In my personal opinion, that (the Iranians may have another opportunity to negotiate about it by turning back the movement of history), and what I mean here is (Iran’s presentation during the rule of former President “Mohammed Khatami” and after the United States invaded Iraq after 2003, a generous offer to the West from  During what is known, as (Swiss diplomacy), where that show was known at the time, as the “Grand Bargain Deal”).

     By that (Swiss diplomacy) means the (Iranian pledge to be fully transparent about its nuclear file, and to prove stopping its support for Hamas in Palestine and Hezbollah in Lebanon, in return for full security guarantees from the United States of America, and full normalization of relations with it), and I believe that Iran according to that  Swiss diplomacy will win the ranks of the international community, including (Israel and the Arab Gulf states as Iran’s staunch enemies in the Middle East).

   China also wants, with the Iranian side, to stick to the 2015 negotiations, known as the “5+1” Group”, which includes: (USA, France, Britain, Russia, China, in addition to Germany with Iran). But, the US withdrawal came unilaterally during Trump’s term in 2018, which formed a series of tensions about the reasons for this American withdrawal in the media and diplomacy, and China’s constant question about (the role of the International Atomic Energy Agency in confronting Washington and its unilateral withdrawal from the nuclear agreement that the USA has signed with Iran in 2015).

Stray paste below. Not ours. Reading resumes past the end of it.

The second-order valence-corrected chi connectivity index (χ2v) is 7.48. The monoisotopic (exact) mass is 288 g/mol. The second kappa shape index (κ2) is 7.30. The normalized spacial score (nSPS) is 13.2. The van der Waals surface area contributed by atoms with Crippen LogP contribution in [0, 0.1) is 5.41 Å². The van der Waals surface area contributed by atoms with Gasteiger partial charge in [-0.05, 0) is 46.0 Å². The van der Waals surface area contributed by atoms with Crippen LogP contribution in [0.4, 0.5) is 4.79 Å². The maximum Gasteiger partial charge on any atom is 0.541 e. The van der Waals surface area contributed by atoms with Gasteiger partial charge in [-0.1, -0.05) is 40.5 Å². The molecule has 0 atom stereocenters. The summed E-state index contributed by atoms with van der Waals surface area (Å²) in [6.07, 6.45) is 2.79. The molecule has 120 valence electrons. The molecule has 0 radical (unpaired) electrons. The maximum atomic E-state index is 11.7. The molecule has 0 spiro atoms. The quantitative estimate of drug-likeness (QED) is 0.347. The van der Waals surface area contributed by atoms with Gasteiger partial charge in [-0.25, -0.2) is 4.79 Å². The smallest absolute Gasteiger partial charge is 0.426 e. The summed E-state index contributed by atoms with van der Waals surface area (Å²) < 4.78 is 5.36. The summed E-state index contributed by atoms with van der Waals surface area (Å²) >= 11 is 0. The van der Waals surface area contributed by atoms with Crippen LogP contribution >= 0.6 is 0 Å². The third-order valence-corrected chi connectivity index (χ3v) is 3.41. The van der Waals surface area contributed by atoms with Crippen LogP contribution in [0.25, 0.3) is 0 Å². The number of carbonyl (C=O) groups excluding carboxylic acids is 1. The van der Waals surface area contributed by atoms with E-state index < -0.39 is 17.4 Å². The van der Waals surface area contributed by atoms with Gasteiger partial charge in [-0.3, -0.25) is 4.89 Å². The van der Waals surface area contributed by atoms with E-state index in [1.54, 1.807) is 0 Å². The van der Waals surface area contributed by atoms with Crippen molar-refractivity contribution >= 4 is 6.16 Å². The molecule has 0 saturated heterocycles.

I can also stop here on a serious issue that is rarely touched upon, regarding (the role of the Western, American and even the Israeli media itself towards Iran and mobilizing the whole world against it, by accusing Iran that it is months away from manufacturing the first nuclear weapon, which represents real pressure on the work of the Agency). In my personal opinion, Iran still needs long-term years to complete its nuclear project, especially in light of the severe economic crisis that the Islamic Republic of Iran is suffering from, which lacks sufficient financial, technical and psychological resources and the final decision to possess this nuclear weapon in its final form.